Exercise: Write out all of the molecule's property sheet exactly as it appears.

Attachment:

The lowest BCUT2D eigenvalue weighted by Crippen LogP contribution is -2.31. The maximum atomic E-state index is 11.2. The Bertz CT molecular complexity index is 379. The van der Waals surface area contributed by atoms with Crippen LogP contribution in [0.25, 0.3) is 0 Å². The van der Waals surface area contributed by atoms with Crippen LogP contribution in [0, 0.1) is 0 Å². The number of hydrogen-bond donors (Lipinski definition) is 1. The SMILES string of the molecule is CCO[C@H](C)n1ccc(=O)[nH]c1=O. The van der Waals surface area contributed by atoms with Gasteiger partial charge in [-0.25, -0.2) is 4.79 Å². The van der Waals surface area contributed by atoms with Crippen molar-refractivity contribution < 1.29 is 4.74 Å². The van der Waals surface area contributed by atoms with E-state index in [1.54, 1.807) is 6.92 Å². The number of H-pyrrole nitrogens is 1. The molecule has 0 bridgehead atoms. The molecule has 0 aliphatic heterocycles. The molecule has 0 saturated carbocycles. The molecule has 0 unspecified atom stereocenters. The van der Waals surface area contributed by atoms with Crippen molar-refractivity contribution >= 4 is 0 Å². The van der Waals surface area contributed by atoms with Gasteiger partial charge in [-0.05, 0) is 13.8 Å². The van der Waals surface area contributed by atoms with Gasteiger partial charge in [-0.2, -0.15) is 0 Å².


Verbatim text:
The lowest BCUT2D eigenvalue weighted by Crippen LogP contribution is -2.31. The maximum atomic E-state index is 11.2. The Bertz CT molecular complexity index is 379. The van der Waals surface area contributed by atoms with Crippen LogP contribution in [0.25, 0.3) is 0 Å². The van der Waals surface area contributed by atoms with Crippen LogP contribution in [0, 0.1) is 0 Å². The number of hydrogen-bond donors (Lipinski definition) is 1. The SMILES string of the molecule is CCO[C@H](C)n1ccc(=O)[nH]c1=O. The van der Waals surface area contributed by atoms with Gasteiger partial charge in [-0.25, -0.2) is 4.79 Å². The van der Waals surface area contributed by atoms with Crippen molar-refractivity contribution < 1.29 is 4.74 Å². The van der Waals surface area contributed by atoms with E-state index in [1.54, 1.807) is 6.92 Å². The number of H-pyrrole nitrogens is 1. The molecule has 0 bridgehead atoms. The molecule has 0 aliphatic heterocycles. The molecule has 0 saturated carbocycles. The molecule has 0 unspecified atom stereocenters. The van der Waals surface area contributed by atoms with Crippen molar-refractivity contribution >= 4 is 0 Å². The van der Waals surface area contributed by atoms with Gasteiger partial charge in [-0.05, 0) is 13.8 Å². The van der Waals surface area contributed by atoms with Gasteiger partial charge in [-0.2, -0.15) is 0 Å².